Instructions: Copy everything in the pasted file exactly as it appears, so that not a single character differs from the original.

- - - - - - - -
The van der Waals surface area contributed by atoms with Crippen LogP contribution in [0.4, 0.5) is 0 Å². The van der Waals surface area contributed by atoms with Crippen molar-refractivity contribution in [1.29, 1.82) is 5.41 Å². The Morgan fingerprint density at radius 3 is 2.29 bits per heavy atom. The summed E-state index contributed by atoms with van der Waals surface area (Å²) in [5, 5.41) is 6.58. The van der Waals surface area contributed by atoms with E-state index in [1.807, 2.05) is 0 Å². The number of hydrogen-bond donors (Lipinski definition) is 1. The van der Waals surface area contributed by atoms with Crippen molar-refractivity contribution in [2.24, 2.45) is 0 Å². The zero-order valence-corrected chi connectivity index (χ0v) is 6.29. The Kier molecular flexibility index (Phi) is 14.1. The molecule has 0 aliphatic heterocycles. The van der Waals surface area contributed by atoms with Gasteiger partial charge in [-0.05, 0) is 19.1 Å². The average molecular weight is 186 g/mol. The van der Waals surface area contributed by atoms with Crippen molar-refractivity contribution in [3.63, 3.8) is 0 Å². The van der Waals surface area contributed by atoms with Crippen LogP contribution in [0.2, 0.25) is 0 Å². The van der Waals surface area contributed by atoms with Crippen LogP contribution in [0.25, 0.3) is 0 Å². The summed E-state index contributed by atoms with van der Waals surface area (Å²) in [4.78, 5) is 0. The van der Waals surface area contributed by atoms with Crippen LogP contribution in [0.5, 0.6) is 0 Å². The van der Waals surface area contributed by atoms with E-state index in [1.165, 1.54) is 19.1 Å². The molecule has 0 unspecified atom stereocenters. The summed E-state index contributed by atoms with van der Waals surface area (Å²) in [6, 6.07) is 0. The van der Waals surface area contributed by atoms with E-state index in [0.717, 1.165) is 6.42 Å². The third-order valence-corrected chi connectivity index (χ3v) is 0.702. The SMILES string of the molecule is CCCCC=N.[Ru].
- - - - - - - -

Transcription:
The van der Waals surface area contributed by atoms with Crippen LogP contribution in [0.4, 0.5) is 0 Å². The van der Waals surface area contributed by atoms with Crippen molar-refractivity contribution in [1.29, 1.82) is 5.41 Å². The Morgan fingerprint density at radius 3 is 2.29 bits per heavy atom. The summed E-state index contributed by atoms with van der Waals surface area (Å²) in [5, 5.41) is 6.58. The van der Waals surface area contributed by atoms with E-state index in [1.807, 2.05) is 0 Å². The number of hydrogen-bond donors (Lipinski definition) is 1. The van der Waals surface area contributed by atoms with Crippen molar-refractivity contribution in [2.24, 2.45) is 0 Å². The zero-order valence-corrected chi connectivity index (χ0v) is 6.29. The Kier molecular flexibility index (Phi) is 14.1. The molecule has 0 aliphatic heterocycles. The van der Waals surface area contributed by atoms with Gasteiger partial charge in [-0.05, 0) is 19.1 Å². The average molecular weight is 186 g/mol. The van der Waals surface area contributed by atoms with Crippen molar-refractivity contribution in [3.63, 3.8) is 0 Å². The van der Waals surface area contributed by atoms with Crippen LogP contribution in [0.2, 0.25) is 0 Å². The van der Waals surface area contributed by atoms with Crippen LogP contribution in [0.25, 0.3) is 0 Å². The summed E-state index contributed by atoms with van der Waals surface area (Å²) in [4.78, 5) is 0. The van der Waals surface area contributed by atoms with Crippen LogP contribution in [0.5, 0.6) is 0 Å². The van der Waals surface area contributed by atoms with E-state index in [1.165, 1.54) is 19.1 Å². The molecule has 0 unspecified atom stereocenters. The summed E-state index contributed by atoms with van der Waals surface area (Å²) in [6, 6.07) is 0. The van der Waals surface area contributed by atoms with E-state index in [0.717, 1.165) is 6.42 Å². The third-order valence-corrected chi connectivity index (χ3v) is 0.702. The SMILES string of the molecule is CCCCC=N.[Ru].